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  • Behind the Man-in-the-Middle Attacks For Connected Cars: Real-Life Interception of Network Traffic Between Connected Car and Back-End Platforms

Behind the Man-in-the-Middle Attacks For Connected Cars: Real-Life Interception of Network Traffic Between Connected Car and Back-End Platforms

As the automotive sector continues to integrate connected technologies in their vehicles to offer customers higher performance and advanced experiences, the risk of cyber-attacks against cars increases, making automotive cybersecurity vital. Our cybersecurity research shows that the modern European electric car connects with more than 100 different external OEM Back-end and Third-party Back-end platforms for receiving updates for operating systems, firmware, and applications in Infotainment, Gateways, ADAS, T-Box, Engines, and other modules.

Man-in-the-Middle (MITM) attacks are one of the most dangerous threats for connected vehicles because it allows to intercept communication between the car and back-end platforms, record and modify the network traffic, extract credentials, and install malicious updates.

Image 1: Connection of the car to external OEM back-end and third-party back-end platforms, representing emerging cyber-risks to connected cars

What is a MITM attack? How does it work on a connected vehicle?

MITM attacks occur when a hacker secretly relays and alters the communication between two connected targets.

Image 2: Scheme of a Man-in-the-Middle attack

Modern connected vehicles are equipped with plenty of wireless interfaces such as Wi-Fi, Bluetooth, cellular communications, Near Field Communications (NFC), and proprietary radio interfaces, making it very feasible for hackers to organize MITM attacks. For example, one way a hacker can intercept cellular communication and data in connected vehicles is by establishing rogue base stations that the vehicle’s modem will connect to and therefore facilitating the MITM attack.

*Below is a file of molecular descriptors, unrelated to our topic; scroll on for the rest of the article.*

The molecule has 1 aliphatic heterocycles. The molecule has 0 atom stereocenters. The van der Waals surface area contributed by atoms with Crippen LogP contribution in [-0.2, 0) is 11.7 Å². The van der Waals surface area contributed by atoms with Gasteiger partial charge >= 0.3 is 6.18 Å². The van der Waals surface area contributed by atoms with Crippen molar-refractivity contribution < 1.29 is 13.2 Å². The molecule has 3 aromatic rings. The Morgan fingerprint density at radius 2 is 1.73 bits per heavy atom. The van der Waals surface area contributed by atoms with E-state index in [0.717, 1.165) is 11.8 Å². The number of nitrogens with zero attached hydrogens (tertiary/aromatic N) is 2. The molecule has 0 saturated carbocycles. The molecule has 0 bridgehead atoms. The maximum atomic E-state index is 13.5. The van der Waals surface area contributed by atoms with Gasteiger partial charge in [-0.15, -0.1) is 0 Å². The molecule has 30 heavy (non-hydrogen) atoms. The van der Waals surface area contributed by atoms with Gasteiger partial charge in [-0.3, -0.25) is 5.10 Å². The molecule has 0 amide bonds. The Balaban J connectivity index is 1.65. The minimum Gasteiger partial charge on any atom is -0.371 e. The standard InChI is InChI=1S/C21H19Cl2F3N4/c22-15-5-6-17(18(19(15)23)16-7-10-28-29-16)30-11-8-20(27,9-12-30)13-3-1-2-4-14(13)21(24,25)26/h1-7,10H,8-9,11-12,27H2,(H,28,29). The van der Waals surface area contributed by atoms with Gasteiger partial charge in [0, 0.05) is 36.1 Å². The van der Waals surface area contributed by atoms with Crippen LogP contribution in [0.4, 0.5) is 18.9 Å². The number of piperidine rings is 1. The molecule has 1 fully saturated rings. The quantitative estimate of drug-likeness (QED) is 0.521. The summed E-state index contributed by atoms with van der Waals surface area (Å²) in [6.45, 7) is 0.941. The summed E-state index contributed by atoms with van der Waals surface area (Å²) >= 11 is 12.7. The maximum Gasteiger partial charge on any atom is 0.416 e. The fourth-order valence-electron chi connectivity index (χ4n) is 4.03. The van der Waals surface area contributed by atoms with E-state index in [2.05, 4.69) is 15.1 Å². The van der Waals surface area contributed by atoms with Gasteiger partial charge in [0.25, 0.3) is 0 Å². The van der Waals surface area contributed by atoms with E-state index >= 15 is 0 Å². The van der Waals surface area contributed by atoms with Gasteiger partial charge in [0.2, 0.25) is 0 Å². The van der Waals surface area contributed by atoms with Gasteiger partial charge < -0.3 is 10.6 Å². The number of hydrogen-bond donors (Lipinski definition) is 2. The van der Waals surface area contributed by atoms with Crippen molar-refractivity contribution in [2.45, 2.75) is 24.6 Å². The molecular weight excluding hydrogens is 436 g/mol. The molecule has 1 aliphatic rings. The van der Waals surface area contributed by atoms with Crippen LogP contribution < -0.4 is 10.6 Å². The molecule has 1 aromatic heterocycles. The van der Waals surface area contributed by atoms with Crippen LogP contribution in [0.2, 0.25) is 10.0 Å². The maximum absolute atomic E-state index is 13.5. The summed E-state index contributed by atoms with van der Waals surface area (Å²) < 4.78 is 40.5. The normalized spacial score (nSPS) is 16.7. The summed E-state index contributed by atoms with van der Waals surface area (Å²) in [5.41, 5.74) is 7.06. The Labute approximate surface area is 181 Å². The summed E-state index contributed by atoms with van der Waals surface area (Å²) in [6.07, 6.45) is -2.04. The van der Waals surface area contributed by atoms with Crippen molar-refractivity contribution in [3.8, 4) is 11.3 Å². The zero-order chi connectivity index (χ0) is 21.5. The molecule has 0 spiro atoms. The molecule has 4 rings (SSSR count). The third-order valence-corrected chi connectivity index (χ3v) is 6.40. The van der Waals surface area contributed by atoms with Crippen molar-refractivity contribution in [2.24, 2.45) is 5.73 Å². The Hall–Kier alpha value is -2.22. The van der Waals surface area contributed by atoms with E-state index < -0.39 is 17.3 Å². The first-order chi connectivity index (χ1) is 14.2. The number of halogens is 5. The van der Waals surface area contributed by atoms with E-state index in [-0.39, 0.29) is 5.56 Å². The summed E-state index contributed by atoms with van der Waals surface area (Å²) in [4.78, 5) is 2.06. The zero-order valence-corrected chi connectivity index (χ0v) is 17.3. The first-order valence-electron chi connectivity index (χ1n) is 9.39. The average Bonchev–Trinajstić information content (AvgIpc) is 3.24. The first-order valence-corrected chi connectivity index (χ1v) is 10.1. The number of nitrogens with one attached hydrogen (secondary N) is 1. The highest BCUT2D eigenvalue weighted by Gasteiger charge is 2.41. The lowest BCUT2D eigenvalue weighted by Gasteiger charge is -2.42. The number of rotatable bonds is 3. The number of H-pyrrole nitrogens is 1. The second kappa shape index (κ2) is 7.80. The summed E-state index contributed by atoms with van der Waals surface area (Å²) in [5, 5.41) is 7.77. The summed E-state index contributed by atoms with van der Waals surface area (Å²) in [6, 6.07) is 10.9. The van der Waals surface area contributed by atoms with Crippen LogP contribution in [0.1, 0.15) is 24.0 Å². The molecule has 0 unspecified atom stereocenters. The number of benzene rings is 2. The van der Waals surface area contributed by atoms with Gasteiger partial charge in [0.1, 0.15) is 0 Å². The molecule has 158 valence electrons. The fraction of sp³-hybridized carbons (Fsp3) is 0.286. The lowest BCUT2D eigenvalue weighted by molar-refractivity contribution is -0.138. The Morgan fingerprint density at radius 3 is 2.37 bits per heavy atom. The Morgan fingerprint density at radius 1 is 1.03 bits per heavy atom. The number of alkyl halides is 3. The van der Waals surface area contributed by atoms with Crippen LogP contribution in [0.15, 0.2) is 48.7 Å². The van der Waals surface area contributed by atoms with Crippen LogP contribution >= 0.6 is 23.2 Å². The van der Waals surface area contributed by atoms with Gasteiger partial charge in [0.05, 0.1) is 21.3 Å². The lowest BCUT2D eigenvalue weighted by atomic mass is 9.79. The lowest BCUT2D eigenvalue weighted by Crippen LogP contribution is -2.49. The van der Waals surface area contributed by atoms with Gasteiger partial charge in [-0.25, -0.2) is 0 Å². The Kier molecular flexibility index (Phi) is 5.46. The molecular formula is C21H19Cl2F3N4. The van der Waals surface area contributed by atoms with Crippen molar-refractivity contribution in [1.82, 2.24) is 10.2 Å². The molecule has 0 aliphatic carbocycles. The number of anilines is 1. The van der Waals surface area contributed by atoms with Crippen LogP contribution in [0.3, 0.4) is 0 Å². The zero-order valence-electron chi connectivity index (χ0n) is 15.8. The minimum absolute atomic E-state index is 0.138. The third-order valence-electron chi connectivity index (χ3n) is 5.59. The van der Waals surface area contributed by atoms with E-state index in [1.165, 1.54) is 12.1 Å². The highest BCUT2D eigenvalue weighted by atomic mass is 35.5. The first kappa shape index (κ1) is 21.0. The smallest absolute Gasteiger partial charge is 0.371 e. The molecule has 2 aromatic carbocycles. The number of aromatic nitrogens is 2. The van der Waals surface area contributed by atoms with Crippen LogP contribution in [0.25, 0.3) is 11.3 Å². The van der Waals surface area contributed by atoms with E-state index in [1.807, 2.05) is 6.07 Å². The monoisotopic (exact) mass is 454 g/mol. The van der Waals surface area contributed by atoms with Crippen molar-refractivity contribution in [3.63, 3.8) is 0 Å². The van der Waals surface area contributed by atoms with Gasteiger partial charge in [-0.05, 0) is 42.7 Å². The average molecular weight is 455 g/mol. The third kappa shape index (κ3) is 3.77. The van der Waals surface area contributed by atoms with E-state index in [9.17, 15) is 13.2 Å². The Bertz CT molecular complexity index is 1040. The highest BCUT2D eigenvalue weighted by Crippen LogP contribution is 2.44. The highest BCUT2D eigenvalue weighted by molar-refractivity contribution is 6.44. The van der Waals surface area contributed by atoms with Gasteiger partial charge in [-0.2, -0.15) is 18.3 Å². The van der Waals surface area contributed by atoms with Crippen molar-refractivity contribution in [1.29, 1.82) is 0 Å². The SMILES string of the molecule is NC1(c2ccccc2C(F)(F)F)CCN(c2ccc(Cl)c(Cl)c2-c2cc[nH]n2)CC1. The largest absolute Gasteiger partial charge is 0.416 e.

Image 3: Man-in-the-Middle attack for connected cars

Hackers may also run into challenges when conducting MITM attacks on connected vehicles, as interception of cellular 2G/3G/4G communications is a difficult and time-consuming task. This is due to the hacker having to create rogue 2G base stations which is a fake cell tower and establish software implementation for GSM and GPRS traffic interception. Additionally, modern connected vehicles are made to prioritize connection to 4G networks, as opposed to 2G or 3G, therefore, the car’s modem will ignore the rogue 2G base station if there are 3G or 4G networks around. Thus, the hacker must downgrade the vehicle’s 3G or 4G signal to 2G in order to establish a connection and begin the MITM attack.

There are several ways a hacker can downgrade the signal and force the car’s modem to use rogue 2G base stations:

  • jamming the 3G/4G signals of nearest base stations
  • creation of Faraday garage for the car’s cellular modem

Another big challenge for MITM attacks is ciphered traffic between cars and connected platforms.